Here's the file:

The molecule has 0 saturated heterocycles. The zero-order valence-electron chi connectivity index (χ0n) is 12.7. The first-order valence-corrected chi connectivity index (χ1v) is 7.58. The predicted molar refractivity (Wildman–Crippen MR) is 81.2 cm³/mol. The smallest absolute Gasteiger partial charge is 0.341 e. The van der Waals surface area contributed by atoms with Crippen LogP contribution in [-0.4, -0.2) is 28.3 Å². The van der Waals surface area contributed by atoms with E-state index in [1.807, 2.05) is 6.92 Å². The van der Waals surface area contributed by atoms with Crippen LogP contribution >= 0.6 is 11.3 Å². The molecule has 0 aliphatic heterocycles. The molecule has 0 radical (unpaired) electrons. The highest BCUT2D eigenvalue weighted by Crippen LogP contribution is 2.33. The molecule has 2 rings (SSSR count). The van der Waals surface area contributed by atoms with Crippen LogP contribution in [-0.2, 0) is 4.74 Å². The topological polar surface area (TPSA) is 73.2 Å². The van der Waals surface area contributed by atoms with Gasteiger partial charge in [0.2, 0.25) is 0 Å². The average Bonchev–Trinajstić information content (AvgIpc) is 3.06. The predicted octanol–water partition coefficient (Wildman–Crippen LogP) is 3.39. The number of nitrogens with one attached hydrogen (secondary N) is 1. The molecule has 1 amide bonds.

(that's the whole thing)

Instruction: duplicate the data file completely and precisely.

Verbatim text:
The molecule has 0 saturated heterocycles. The zero-order valence-electron chi connectivity index (χ0n) is 12.7. The first-order valence-corrected chi connectivity index (χ1v) is 7.58. The predicted molar refractivity (Wildman–Crippen MR) is 81.2 cm³/mol. The smallest absolute Gasteiger partial charge is 0.341 e. The van der Waals surface area contributed by atoms with Crippen LogP contribution in [-0.4, -0.2) is 28.3 Å². The van der Waals surface area contributed by atoms with E-state index in [1.807, 2.05) is 6.92 Å². The van der Waals surface area contributed by atoms with Crippen LogP contribution >= 0.6 is 11.3 Å². The molecule has 0 aliphatic heterocycles. The molecule has 0 radical (unpaired) electrons. The highest BCUT2D eigenvalue weighted by Crippen LogP contribution is 2.33. The molecule has 2 rings (SSSR count). The van der Waals surface area contributed by atoms with Crippen LogP contribution in [-0.2, 0) is 4.74 Å². The topological polar surface area (TPSA) is 73.2 Å². The van der Waals surface area contributed by atoms with Gasteiger partial charge in [0.2, 0.25) is 0 Å². The average Bonchev–Trinajstić information content (AvgIpc) is 3.06. The predicted octanol–water partition coefficient (Wildman–Crippen LogP) is 3.39. The number of nitrogens with one attached hydrogen (secondary N) is 1. The molecule has 1 amide bonds.